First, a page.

Despite the fixes Facebook has made to its
privacy settings, ten groups are asking the social network to do more.
Here’s what they want.
Facebook recently made some significant
changes to its privacy settings, but ten advocacy groups are want
the social network to do more. The groups are asking for six additional
privacy changes, ranging from providing a more secure user connection to
the Facebook site, to giving you more control over how third-party apps
access your data.
The requested privacy fixes were sent to Facebook CEO Mark
Zuckerberg in an open letter signed by the American Civil Liberties
Union of Northern California, Center for Democracy and Technology,
Center for Digital Democracy, Consumer Action, Consumer Watchdog,
Electronic Frontier Foundation, Electronic Privacy Information Center,
Privacy Activism, Privacy Lives, and Privacy Rights Clearinghouse.
Here’s a breakdown of the new privacy requests.
The ten groups are calling for Facebook to give you more control
over which types of data a third-party application like Farmville or
Quiz Monster can access. The biggest problem the groups see is that your
publicly available information on Facebook can be fed to third parties
whenever one of your Facebook friends signs up to use an application on
While it’s true you can’t protect your basic information–such as
your name, profile photo, gender, and networks–from third-party apps ,
you can control some of the information your friends can share about
To adjust your third-party privacy settings, go to
Account>Privacy Settings> ‘Edit Settings’ (found under
Applications and Websites) at the bottom of the privacy settings page.
Then click on the Edit Settings tab next to ‘Info accessible through
your friends’. This brings up a checklist that lets you block
third-parties from accessing personal data like your bio, birthday,
status updates, photos, and other information.
The adovcacy groups also ask Facebook to not automatically enroll
users in the new Instant Personalization feature. Instant
Personalization allows select partner Web sites, including Yelp,
Pandora, and Microsoft Docs, to customize your site visits based on the
information contained in your Facebook profile.
In fact, Instant Personalization switched to an opt-in program
shortly after it launched, so users are no longer automatically enrolled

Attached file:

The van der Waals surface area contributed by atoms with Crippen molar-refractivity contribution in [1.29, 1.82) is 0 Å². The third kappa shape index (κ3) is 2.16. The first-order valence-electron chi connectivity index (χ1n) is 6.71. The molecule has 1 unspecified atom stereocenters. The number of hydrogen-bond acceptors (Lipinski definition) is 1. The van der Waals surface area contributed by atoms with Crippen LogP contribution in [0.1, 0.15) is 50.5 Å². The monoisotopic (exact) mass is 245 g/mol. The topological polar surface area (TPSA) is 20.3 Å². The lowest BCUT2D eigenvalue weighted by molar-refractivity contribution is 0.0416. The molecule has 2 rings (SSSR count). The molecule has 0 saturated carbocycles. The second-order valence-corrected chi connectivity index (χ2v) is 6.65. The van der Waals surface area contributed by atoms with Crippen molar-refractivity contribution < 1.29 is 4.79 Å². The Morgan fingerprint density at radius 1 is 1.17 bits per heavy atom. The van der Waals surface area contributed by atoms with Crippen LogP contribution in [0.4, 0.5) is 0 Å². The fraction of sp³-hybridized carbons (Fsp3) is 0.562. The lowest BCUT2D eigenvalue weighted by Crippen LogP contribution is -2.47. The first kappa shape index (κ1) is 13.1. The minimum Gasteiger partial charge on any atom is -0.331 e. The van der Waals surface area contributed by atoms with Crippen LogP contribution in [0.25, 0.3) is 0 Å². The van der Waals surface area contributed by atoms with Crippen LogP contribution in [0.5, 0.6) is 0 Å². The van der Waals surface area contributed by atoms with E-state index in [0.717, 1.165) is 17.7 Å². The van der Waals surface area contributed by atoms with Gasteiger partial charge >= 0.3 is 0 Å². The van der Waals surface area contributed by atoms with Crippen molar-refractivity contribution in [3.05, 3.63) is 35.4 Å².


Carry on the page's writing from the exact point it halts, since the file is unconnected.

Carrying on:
in the program. If you want to check your Instant Personalization
settings, go to Account>Privacy Settings> ‘Edit Settings’ (found
under Applications and Websites) at the bottom of the privacy settings
page. Then select the ‘Edit Settings’ button for Instant
Personalization, scroll down to the bottom of the next page, and uncheck
the Instant Personalization check box to block the feature.
Don’t Track Users
The advocacy groups say that Facebook is tracking the Web browsing
activity of its users whenever they visit any site that has Facebook’s
social plugins installed, such as the universal like button.
Even if you don’t click on the Facebook social plugin, the social
network will still track you if you’re logged into Facebook, the letter
claims. The groups call on Facebook to stop tracking people unless they
interact with Facebook’s plugins and also calls on Facebook to make the
logout button more prominent on a user’s Facebook homepage. Currently,
the logout button is buried under the ‘Account’ drop down menu in the
top left corner of your Facebook dashboard.
HTTPS, Full Control and Export Option
statement of Principles says users should "have the freedom to
decide with whom they will share their information, and to set privacy
controls to protect those choices." In keeping with that statement, the
advocacy groups are asking Facebook to allow users to lock down their
profile data completely if they so choose. Currently, Facebook users
have to make their profile photo, name, gender, and network affiliations
The groups also call on Facebook to provide a free export tool so
you can easily take your data, such as your photos, with you if you
choose to delete your Facebook account.
Finally, the groups call on Facebook to encrypt its user Web
traffic through the HTTPS protocol, which is commonly used for online
financial transactions. Earlier this year, Google made a similar move
when it automatically used HTTPS when Gmail
users login to their accounts.
A Facebook representative notified me that the social network has
published a point-by-point response to the advocacy groups’ open letter.
You can read
it on Scribd.
Connect with Ian on Twitter (@ianpaul).